Space Coast Jazz Society: We Dig It
Saxophonist par excellence Dan Wilborn loves the concerts hosted by Space Coast Jazz Society.
“The best gig in town,” Wilborn said.
He is right, for Space Coast Jazz Society connects jazz aficionados with outstanding talent in a setting perfect for grooving on a Sunday afternoon.
“It’s a great place to showcase your craft and they really let the musicians play with freedom,” Wilborn added.
Artistic freedom is indeed what drives the Society, which hosts monthly Sunday afternoon “late lunch” concerts with a killer view at Veterans Memorial Center, 400 S. Sykes Parkway, Merritt Island. The audience is invited to bring a picnic and enjoy the air-conditioned setting surrounded by Indian River. The music is as great as the view.
“We are always looking for professional musicians who can give their own flavor to the music,” said Gigi Gordon, who along with Bobbie Vance and Rose Marie Wiley comprise the small but energetic board of directors.
Jazz runs through Gordon’s veins, for her father worked as drummer for Josephine Baker, the legendary American-born French dancer and singer. Gordon grew up in Paris and later moved to Greenwich Village in the Big Apple.
“I’ve always been surrounded by musicians,” she said.
After her husband passed away, Gordon took a friend’s advice and moved to Brevard County. A few months later, she joined the Space Coast Jazz Society. As the lady says, she needs to be surrounded by musicians.
For four decades, the all-volunteer Society has made true the promise “to keep jazz alive and well on the Space Coast” not just through concerts, but also with scholarships that nurture young talent.
This year, the Society presented scholarships to Viera High senior Jon Louis Pinela and Titusville senior Ethan Broom.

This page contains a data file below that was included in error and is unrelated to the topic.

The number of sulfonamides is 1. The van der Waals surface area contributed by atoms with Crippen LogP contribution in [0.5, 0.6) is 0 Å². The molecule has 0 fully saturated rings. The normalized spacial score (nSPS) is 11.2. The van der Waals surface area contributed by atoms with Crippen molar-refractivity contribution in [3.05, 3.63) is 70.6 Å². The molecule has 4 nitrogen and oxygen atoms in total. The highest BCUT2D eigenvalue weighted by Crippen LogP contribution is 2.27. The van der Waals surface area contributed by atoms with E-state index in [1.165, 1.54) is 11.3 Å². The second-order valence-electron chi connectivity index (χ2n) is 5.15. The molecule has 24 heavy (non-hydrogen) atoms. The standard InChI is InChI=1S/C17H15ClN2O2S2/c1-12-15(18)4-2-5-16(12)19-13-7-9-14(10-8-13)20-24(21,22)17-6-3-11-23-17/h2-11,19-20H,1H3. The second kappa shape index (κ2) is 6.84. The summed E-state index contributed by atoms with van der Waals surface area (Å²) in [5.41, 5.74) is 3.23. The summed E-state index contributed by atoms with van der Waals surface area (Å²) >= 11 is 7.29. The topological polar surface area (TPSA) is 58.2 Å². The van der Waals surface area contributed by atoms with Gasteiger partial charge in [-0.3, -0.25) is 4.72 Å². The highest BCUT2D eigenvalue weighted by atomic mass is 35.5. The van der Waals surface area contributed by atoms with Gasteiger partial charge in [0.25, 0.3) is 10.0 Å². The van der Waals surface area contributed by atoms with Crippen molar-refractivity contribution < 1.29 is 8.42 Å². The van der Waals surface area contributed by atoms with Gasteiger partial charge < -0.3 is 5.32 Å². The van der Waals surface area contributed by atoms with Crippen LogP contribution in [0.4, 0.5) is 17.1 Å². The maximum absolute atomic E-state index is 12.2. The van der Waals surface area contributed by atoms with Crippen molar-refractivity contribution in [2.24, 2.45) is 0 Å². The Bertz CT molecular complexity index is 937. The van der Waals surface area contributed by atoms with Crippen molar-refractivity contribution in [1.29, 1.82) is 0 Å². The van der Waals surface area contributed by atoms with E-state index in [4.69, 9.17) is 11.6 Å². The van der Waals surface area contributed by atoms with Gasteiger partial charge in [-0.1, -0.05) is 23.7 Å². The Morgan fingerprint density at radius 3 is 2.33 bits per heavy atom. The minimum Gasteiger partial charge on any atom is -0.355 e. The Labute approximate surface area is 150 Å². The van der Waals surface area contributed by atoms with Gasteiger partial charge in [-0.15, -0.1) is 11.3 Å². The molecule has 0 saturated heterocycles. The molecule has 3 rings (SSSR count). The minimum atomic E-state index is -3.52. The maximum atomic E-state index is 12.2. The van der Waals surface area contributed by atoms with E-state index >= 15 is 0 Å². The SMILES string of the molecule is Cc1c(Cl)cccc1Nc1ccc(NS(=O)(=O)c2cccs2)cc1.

In his musical career, Jon has performed with the Space Coast Big Band, participated in the Brevard Symphony Youth Orchestra and the Brevard Youth Big Band. He will attend Florida State University in 2024.
Ethan has been accepted into the Florida State University College of Music as a jazz major with a dual degree in biology. As a high school freshman, he was accepted into Titusville High’s jazz band, a group otherwise composed of seniors. The lead players invited him to join them in a jazz combo with gigs in restaurants and other venues.
Membership fees and concert admissions help pay for the Society’s annual scholarships. Memberships, which start at $30 for individuals and $50 for couples and go up to $500 and $750, include discounted or free admission to concerts. Students 25 and under can join for $5 a year and attend concerts for free.
Every month, with a hiatus during June, July and August, the Society hosts a two-hour Sunday concert that begins at 2 p.m. Admission to concerts is $15 for Society members and $20 for non-members, payable at the door.
For bassist Ron Pirtle, the Jazz Society concerts can’t be missed.
“Performing for the SCJS has always been a highlight of the year,” he said. “Great positive people that appreciate music.”
As an early holiday treat, the Society has scheduled jazz vocalist Maddy Winer and the Les Brown Trio for its Dec. 10 concert. Winer has headlined at Lincoln Center in New York City, the Fontainebleau Hotel in Miami Beach and the St. Louis Symphony, among others, and has opened for Dave Brubeck, Lou Rawls, David Sanborn, Ellis Marsalis and a host of others.
Vocalist Sybil Gage, a frequent performer at Jazz Society concerts and a popular torchbearer for jazz, perfectly describes the group with just three words.
“They dig it,” Gage said.